Go get this immediately. Fantastic find.
Dark Ruby. Vanilla. Oak again, lots of vanilla, chocolate, Acid & Tannnin -> Soft. way too pricey
Some age apparent.. Sweet. Gentle attack. Good mouthfeel. Tanic a bit aggressive. Blah finish, sour.. Sour.
Four and a half glasses
External Reviews for Volker Eisele Family Estate Cabernet Sauvignon Napa Valley
Good bright ruby-red. Black cherry, redcurrant, plum, tobacco and chocolatey oak on the nose. Supple and sweet on entry, then slightly tart in the middle, with modest depth and clarity of flavor. Finishes a bit aggressive, with the wineandrsquo;s tannins and acids not yet in harmony.
A sleek Napa cabernet, this builds from a strong base of black currant and violet scents. Itandrsquo;s lean and focused, though the fruit is warm and peppery rather than fresh. Ready to drink with roast lamb.
Connoisseurs' GuideEven with its high fraction of Merlot, this is still a fairly tight, moderately tannic and slow-to-unfold wine, but, if it is less than beguiling right now, it has a solid sense o
Connoisseurs' Guide"Even with its high fraction of Merlot, this is still a fairly tight, moderately tannic and slow-to-unfold wine, but, if it is less than beguiling right now, it has a solid sense of Cabernet fruit running its length, and its teasing hints of complexity auger well for the future. Give it three or four years of age, and expect it to improve for twice as long." -, Aug 08The 2005 vintage Cabernet Sauvignon has 18% Merlot blended in to soften the tannins for palate feel and add desirable aromas for complexity. All grapes were harvested at their peak maturity. The wine was barrel aged in 50% new French oak from Treuil cooperage. The wine is deep garnet in color, varietally true to type in aroma, and well balanced on the palate. This wine has a long future, but can be enjoyed today for it's vibrancy of flavor.
This entry, from one of the unheralded properties in an underappreciated region, is a fine example of what the Napa Valley can do with wines of restraint. I was astonished, after sampling the wine, that this 2004 Cabernet from the little Volker Eisele Family Estate listed alcohol at 14.8 percent. Because nowhere in the aromas or on the palate did I detect the higher levels of alcohol that has become the average in the Valley. The organic Chiles Valley vineyard (not to be confused with the Eisele Vineyard near Calistoga that Araujo Estate made famous), has produced a dark-red wine that reveals red fruit and herbal and mineral notes. In the mouth, it’s wonderfully balanced, obviously hiding the alcohol quite masterfully. All the right notes are here – the fruit, the oak, and the acidity are in concert. It was aged for 22 months in 50 percent new French wood and less than 2,000 cases were produced. I like the price, too. In the end, this ’04 from the eastern hills above St. Helena is stylish without being showy. It’ll benefit with another year of age and then reward those with patience for another dozen.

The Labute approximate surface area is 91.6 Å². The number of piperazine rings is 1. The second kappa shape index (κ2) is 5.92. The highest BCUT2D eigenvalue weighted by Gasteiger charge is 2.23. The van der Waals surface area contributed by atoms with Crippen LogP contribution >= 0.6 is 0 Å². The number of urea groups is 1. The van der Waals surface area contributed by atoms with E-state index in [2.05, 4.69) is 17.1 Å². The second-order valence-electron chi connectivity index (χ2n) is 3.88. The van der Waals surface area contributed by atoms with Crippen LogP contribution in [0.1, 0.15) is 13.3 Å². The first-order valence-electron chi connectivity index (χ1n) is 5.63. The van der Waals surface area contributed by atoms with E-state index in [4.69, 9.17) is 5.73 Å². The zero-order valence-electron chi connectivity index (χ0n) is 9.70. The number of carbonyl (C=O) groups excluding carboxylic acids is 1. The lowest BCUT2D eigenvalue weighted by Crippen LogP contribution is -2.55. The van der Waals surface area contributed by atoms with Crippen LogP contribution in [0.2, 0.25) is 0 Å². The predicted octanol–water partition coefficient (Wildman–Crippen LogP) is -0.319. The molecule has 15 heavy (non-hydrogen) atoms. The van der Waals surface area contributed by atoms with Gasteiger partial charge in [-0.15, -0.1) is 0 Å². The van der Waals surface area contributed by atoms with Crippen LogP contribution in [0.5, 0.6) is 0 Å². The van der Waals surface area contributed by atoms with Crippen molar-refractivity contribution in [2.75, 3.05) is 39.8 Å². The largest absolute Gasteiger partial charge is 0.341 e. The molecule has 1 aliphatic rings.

Year in, year out, Volker Eisele’s Cabernets are some of the most Bordeaux-styled wines coming out of the Napa Valley. By that, I implicitly mean that they are substantial wines, full of character and complexity, and are relatively lower in alcohol than most Cabs coming out of the region. This one is a listed and very manageable 14.1 percent that would fare well in France, too.This 2002, blended with 5 percent Cab Franc and an equal proportion of Merlot from the estate’s organic vineyard (some of which date to 1975), possesses perfect balance. Like Eisele’s other wines, it’s earthy and intellectual – meaning that is gives one something to think about. I’d hold onto it for a couple of years because the tannins still need some sorting out, and then you’ll be into it for the long haul, perhaps as much as 20 years.The blend spent 22 months in 50- to 60-percent new French barrels and only 2,300 cases were produced. One more thing, the $38 price is a steal, especially when one considers that the average bottle of Cabernet originating from the Napa Valley is at about $50. What’s more, it’s worth more than that. Much of the reason I’ll conjecture is that the wine was produced in Chiles Valley, an American Viticulture Area (AVA) that doesn’t boast the cachet as do some of the region’s other more glamorous appellations. More’s the pity, which means more for you and me. So, take advantage of this under-appreciated AVA and this under-valued wine.